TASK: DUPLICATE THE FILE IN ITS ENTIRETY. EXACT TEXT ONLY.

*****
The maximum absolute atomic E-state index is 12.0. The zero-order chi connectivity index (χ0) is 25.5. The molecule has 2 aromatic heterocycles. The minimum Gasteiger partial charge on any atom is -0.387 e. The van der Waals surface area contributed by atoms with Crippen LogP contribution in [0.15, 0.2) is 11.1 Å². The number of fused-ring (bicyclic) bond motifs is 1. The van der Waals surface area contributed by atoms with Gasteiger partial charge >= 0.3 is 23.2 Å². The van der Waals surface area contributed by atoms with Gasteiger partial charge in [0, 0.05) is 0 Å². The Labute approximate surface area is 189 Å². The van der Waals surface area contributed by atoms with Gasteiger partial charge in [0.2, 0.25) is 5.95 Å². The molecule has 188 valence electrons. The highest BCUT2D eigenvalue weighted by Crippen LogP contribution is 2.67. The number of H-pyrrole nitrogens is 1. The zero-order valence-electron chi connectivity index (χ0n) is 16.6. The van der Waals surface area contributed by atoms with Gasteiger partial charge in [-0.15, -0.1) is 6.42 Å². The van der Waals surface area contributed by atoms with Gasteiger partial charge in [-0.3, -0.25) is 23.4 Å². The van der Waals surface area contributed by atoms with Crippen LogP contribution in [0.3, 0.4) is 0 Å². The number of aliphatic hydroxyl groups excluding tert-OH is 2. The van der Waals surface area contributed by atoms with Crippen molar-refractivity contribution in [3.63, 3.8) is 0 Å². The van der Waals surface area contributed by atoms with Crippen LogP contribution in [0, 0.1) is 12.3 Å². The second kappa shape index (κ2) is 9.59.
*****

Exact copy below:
The maximum absolute atomic E-state index is 12.0. The zero-order chi connectivity index (χ0) is 25.5. The molecule has 2 aromatic heterocycles. The minimum Gasteiger partial charge on any atom is -0.387 e. The van der Waals surface area contributed by atoms with Crippen LogP contribution in [0.15, 0.2) is 11.1 Å². The number of fused-ring (bicyclic) bond motifs is 1. The van der Waals surface area contributed by atoms with Gasteiger partial charge >= 0.3 is 23.2 Å². The van der Waals surface area contributed by atoms with Gasteiger partial charge in [0, 0.05) is 0 Å². The Labute approximate surface area is 189 Å². The van der Waals surface area contributed by atoms with Gasteiger partial charge in [0.2, 0.25) is 5.95 Å². The molecule has 188 valence electrons. The highest BCUT2D eigenvalue weighted by Crippen LogP contribution is 2.67. The number of H-pyrrole nitrogens is 1. The zero-order valence-electron chi connectivity index (χ0n) is 16.6. The van der Waals surface area contributed by atoms with Gasteiger partial charge in [-0.15, -0.1) is 6.42 Å². The van der Waals surface area contributed by atoms with Gasteiger partial charge in [-0.3, -0.25) is 23.4 Å². The van der Waals surface area contributed by atoms with Crippen LogP contribution in [0.3, 0.4) is 0 Å². The number of aliphatic hydroxyl groups excluding tert-OH is 2. The van der Waals surface area contributed by atoms with Crippen molar-refractivity contribution in [3.63, 3.8) is 0 Å². The van der Waals surface area contributed by atoms with Crippen LogP contribution in [0, 0.1) is 12.3 Å². The second kappa shape index (κ2) is 9.59.